What is your worst date experience?
I don’t think we have ever had a bad date. I believe that if life throws you lemons, make a protein shake. Just kidding! We honestly haven’t had a bad date, even when we first started dating.
What is the best marriage advice you ever received?
We have been married for 11 years and the best advice we have ever been given is to communicate. To listen and talk is the most important part of every day, it’s imperative to touch base and make sure we are on the same page.
Last question. Would you rather always be 10 minutes late or always be 20 minutes early?
I don’t think it’s a “would I rather” because I am always late. I blame it on the time it takes to do my hair! I suppose I should work on being 20 minutes early going forward.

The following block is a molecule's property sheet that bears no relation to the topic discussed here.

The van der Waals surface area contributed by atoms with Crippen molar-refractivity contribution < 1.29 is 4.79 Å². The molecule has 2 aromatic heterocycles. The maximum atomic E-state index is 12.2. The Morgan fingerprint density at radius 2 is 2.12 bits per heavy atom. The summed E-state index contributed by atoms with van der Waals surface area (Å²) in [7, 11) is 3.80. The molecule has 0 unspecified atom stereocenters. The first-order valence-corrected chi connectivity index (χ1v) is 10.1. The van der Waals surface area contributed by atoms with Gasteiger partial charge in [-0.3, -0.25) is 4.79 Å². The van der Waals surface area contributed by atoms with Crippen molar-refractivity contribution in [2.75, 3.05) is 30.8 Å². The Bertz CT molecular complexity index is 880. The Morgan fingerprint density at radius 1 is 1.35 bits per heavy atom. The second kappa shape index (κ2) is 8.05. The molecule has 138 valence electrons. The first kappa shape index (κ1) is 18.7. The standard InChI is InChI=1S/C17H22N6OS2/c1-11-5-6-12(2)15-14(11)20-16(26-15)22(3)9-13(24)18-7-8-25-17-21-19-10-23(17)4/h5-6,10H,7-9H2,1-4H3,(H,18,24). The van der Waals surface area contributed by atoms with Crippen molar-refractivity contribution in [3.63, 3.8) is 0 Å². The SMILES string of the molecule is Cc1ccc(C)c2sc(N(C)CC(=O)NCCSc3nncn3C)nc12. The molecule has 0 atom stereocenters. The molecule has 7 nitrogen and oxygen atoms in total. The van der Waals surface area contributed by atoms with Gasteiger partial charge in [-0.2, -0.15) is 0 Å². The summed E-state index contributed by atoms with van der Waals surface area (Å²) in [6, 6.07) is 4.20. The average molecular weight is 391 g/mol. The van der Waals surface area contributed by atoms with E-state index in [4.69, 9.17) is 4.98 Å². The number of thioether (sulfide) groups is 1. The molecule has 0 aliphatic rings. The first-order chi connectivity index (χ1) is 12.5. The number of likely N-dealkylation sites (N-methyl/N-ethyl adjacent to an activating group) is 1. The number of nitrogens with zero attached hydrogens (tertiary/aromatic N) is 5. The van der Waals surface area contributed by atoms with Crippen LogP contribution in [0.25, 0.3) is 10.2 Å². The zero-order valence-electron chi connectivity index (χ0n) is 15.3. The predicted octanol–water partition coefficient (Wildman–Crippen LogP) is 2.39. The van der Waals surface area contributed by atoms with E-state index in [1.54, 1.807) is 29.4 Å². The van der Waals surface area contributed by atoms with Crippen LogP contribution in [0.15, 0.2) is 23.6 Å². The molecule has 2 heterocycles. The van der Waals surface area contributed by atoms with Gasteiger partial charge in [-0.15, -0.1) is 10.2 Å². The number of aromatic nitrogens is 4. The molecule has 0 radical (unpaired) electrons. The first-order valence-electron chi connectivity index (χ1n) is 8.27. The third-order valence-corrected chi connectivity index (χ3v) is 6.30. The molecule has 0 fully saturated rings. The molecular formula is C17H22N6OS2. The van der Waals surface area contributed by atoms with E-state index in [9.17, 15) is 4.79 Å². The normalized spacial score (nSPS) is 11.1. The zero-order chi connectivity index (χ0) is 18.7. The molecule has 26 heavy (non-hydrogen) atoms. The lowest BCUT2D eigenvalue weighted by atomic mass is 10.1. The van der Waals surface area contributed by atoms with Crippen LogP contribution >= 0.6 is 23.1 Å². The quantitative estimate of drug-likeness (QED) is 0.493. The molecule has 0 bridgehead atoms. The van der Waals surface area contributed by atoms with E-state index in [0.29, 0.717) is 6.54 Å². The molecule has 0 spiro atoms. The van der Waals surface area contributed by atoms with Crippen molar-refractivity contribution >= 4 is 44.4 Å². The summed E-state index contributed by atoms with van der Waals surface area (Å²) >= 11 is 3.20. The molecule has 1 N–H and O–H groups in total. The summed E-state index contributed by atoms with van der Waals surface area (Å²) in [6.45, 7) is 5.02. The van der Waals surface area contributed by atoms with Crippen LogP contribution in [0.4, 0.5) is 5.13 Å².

BUC & SWEAT 1000
The reality of Exercise – Know when to have an off day
The reality of exercise is that you don’t make progress when you work out – you actually make progress when you recover from the workout. Whilst we all love the endorphin rush after a good workout and can’t wait for the next session, it’s important to note that our rest days are as significant, if not the most significant days of our exercise programme.
Exercise is a stimulus, recovery is the physical response
The simple explanation is that your workout is the stimulus and your off day or recovery day is bringing about the physical response. Exercise creates a physical stimulus for the body to get better at whatever challenge we present to it, be it running, cycling or a brisk walk.
This stimulus occurs when there is blood flow which is what happens when we exert ourselves. The circulation of blood brings nutrients to the tissues, and nutrients provide the material to facilitate the improvement. The circulation is enhanced by movement and so the cycle continues.